Tuesday, December 30, 2008

Accounting for the 4 Fundamental Laws of Logic

The laws of logic are not relative conventions (or agreed upon principles).
  • They are absolute because they are NOT subject to "vote".
  • They are NOT based on human thinking since human thinking is often contradictory.
  • They are NOT derived through observing natural principles found in nature.
  • They are conceptual realities (they only exist in the mind).
  • They do not describe physical behavior of things since behavior is action and laws of logic are not descriptions of action, but of truth.
  • One has to use logic to try to disprove, refute, or even deny it.
  • Logic is necessary or indispensable in life. One literally can not live without it!
Logic or reason is undeniably true, unavoidable, self-evident and applicable to all coherent discussions. That is, one cannot NOT use logic (at least not so and engage in an intelligible discussion at the same time). Logic is a necessary precondition of all intelligible thinking.

The following are the four primary laws of logic:

1- The Law of Non-Contradiction:
Something cannot be itself and not itself at the same time in the same way and in the same sense. (A cannot be A and not A at the same time.)

2- The Law of Excluded Middle:
A statement is either true or false. Thus the statement "A statement is either true or false" is either true or false. A is either A or not A. (See, e.g., Matthew 12:30.)

3- The Law of Identity:
Something is what it is. Something that exists has a specific nature. A is A or A is identical with A. (e.g., the Christ of the Bible is not the "Christ" of the cults or the occult.)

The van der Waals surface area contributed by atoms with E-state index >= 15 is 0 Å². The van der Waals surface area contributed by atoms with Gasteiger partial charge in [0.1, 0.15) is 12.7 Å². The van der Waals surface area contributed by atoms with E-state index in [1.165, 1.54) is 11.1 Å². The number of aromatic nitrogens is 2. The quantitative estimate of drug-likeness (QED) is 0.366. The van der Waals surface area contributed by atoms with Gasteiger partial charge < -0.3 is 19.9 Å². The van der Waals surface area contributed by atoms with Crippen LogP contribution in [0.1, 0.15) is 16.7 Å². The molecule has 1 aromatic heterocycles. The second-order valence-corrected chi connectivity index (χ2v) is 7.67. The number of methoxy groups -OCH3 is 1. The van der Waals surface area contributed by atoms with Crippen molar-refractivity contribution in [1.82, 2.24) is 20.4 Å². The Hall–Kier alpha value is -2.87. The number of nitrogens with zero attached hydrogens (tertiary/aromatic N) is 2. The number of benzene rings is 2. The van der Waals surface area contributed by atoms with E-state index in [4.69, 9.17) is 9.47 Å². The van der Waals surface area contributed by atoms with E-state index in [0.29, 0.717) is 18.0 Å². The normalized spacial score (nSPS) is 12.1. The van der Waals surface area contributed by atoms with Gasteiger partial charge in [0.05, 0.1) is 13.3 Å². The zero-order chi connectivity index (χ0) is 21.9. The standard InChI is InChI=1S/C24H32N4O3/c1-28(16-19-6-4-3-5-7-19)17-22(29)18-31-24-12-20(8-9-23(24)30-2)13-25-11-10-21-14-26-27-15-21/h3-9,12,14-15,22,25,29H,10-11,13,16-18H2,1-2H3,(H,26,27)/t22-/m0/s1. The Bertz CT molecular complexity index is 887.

4- The Law of Logical or Rational Inference:
Law of Sufficient Reason. There should be sufficeint reason to all happenings.
If A=B, and B=C, then A=C.
For example, the word trinity is not found in the Bible, but the concept is found in the Bible.
(see, e.g., Deut. 6:4; Eph. 1:3; John 1:1; 20:28; Acts 5:3-4; and Mark 12:29-30).

The atheistic worldview cannot account for the laws of logic/absolutes, and must borrow from the Christian worldview in order to rationally argue.

We are created in the imago Dei--the image of God. This includes, among other attributes, the ability to reason. This entails the value of evidence and reason.

For example, we are told in 1 Corinthians 10:31 "So whether you eat or drink [or think] or whatever you do, do it all for the glory of God."

We are told in 2 Corinthians 10:3-5 "For though we live in the world, we do not wage war as the world does. The weapons we fight with are not the weapons of the world. On the contrary, they have divine power to demolish strongholds. We demolish arguments and every pretension that sets itself up against the knowledge of God, and we take captive every thought to make it obedient to Christ." I believe that reasoning well is one of those "weapons."

1 comment:

  1. Thanks for this post. I am writing about "what people believe" and this information is helpful. Isn't it interesting that many people believe that hell does not exist simply because they believe it does not exist?

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